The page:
• by RyanFenton (230700) on Wednesday October 10, 2007 @08:23PM (#20934969)
    Indeed - and because of the potential for unparalleled amounts of energy that are possible with more and more direct forms of solar energy extraction, new things become possible. Dark matter-based energy storage systems and/or weapons become closer to practical, matter fabrication factories manipulating atoms using nuclear interactions (think renewable nuclear fuels), all kinds of uses for the astounding amounts of energy we can't practically transport directly back to earth, but have flowing out at all times. New kinds of engineering and uses for high-energy physics.

    That's the enormous potential lying just out there, and also something that almost justifies the apprehension that one can feel about nuclear weapons. Dark matter weapons would be to a nuclear weapon as a nuclear weapon is to fireworks. Of course, that's the same kind of problem that exists with any kind of space travel - anyone can get ahold of a big enough rock and manipulate existing forces send it towards anyone else to pose the kind of threat that would also make a joke of existing nuclear weapons.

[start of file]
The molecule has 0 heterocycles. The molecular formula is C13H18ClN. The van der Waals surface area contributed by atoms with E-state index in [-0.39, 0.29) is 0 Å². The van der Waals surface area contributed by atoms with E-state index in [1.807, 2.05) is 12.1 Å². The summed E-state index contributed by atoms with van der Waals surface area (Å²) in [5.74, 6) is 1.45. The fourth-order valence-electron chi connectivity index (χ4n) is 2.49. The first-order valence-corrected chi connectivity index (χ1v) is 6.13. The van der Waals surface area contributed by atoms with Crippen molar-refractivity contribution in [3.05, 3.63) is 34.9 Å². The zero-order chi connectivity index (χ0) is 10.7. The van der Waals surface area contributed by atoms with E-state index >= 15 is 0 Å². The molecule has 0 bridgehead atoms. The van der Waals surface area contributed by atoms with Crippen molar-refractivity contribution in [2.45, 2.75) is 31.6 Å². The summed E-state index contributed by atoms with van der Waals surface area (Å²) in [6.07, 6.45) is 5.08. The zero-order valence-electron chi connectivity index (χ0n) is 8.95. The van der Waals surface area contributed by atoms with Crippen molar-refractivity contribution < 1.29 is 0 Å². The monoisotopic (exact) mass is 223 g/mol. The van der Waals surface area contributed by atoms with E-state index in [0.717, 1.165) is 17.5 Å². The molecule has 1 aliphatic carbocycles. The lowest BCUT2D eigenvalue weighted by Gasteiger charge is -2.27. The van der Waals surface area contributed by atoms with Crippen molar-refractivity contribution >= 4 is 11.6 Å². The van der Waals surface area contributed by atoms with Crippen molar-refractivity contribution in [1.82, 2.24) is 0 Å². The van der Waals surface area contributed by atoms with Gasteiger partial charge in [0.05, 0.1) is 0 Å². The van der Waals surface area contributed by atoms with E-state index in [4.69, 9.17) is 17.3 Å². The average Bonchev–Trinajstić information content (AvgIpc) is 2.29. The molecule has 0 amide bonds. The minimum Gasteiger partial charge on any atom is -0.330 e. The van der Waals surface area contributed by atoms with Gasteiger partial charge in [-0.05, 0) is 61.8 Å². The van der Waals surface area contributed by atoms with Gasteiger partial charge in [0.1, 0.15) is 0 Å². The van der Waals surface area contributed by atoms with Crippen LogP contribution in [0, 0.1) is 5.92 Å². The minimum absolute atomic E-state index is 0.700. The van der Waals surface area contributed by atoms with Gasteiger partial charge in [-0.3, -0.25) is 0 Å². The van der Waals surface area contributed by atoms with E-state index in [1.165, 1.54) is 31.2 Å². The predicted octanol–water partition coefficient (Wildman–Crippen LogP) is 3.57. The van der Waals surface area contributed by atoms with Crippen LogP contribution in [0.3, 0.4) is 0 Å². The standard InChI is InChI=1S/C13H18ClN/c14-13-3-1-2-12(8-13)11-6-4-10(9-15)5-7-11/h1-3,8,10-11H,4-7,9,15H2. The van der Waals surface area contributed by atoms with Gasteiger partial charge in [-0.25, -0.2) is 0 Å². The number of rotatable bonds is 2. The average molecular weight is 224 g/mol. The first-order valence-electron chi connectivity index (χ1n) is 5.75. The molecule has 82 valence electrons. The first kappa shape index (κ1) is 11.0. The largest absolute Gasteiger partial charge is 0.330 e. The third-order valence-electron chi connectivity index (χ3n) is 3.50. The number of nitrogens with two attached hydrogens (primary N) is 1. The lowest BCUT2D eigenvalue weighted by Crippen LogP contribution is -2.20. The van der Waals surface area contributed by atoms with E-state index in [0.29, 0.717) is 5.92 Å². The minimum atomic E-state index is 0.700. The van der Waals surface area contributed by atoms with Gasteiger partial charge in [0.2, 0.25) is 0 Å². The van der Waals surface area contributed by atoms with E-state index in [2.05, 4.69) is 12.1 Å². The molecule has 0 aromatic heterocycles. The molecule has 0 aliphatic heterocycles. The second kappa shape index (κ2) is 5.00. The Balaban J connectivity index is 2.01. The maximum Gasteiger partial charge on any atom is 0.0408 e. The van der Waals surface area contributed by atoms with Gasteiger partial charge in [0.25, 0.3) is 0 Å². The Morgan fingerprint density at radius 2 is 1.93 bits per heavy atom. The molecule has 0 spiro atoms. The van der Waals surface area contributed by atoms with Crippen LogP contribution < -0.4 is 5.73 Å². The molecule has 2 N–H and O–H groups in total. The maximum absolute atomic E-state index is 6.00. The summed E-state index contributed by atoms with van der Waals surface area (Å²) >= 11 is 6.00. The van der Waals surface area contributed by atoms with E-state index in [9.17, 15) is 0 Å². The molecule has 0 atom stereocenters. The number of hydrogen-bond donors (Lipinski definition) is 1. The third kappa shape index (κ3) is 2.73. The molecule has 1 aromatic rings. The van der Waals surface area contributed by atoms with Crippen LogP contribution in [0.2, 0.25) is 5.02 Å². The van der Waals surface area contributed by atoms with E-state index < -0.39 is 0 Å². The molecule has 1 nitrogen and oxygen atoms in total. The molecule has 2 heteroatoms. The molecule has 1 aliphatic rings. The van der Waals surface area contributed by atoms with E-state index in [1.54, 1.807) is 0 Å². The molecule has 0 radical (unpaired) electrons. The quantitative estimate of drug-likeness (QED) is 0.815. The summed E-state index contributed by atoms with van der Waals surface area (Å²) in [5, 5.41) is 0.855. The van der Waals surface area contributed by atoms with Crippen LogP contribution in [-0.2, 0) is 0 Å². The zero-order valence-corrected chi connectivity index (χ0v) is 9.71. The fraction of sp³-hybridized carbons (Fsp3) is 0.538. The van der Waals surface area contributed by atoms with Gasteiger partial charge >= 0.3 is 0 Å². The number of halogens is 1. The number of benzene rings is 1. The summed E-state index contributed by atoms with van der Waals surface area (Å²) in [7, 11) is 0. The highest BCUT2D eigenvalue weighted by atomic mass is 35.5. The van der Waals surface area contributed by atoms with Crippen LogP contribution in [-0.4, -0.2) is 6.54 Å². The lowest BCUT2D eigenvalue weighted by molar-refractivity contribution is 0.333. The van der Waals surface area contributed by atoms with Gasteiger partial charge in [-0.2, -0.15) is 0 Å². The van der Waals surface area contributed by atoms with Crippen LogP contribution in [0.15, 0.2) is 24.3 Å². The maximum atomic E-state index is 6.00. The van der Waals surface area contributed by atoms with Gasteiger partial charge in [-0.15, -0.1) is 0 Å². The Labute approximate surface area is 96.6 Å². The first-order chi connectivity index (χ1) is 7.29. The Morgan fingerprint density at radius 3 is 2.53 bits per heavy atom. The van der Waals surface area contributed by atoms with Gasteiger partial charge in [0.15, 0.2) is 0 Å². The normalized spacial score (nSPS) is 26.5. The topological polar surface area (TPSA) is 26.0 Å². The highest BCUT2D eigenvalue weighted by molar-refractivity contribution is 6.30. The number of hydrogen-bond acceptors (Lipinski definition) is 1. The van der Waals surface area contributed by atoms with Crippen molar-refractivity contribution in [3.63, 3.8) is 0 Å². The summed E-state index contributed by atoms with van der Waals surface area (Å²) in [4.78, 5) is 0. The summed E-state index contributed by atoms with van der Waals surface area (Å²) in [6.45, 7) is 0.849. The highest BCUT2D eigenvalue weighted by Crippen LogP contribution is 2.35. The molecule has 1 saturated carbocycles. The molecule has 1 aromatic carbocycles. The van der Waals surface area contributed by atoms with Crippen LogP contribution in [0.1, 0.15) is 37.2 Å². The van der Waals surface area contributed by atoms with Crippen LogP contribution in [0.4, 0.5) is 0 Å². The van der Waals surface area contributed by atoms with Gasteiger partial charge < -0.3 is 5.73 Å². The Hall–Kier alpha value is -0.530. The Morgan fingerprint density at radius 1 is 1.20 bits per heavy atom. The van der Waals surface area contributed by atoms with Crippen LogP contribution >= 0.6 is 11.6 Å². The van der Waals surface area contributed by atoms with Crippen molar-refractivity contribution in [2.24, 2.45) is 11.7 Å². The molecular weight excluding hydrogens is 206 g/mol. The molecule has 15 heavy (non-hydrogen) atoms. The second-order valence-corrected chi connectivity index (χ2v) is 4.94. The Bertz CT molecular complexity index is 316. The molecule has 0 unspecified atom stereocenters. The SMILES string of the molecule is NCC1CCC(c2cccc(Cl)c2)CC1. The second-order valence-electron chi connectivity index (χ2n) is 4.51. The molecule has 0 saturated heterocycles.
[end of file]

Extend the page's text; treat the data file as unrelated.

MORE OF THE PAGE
But we can't stop threats - they come from nature just as much as they do from man. Learning how to face such danger is much more valuable than refusing to ever touch such ostensibly 'dangerous' forces. And I'd much rather have 10, then 100, then thousands of earths able to start up, rather than stagnating ourselves just to force this one earth to hold our entire future potential. Of course, that isn't the real choice we have either - in almost everyone's ideals, we should care for ourselves, care for eachother, and expand to be a peaceful force of diverse enlightenment rather than spending all our resources on war and revenge. We should care for our world, while we embrace the dangerous potential around us, so that we can grow to a point where the potential danger doesn't have to be so terrifying.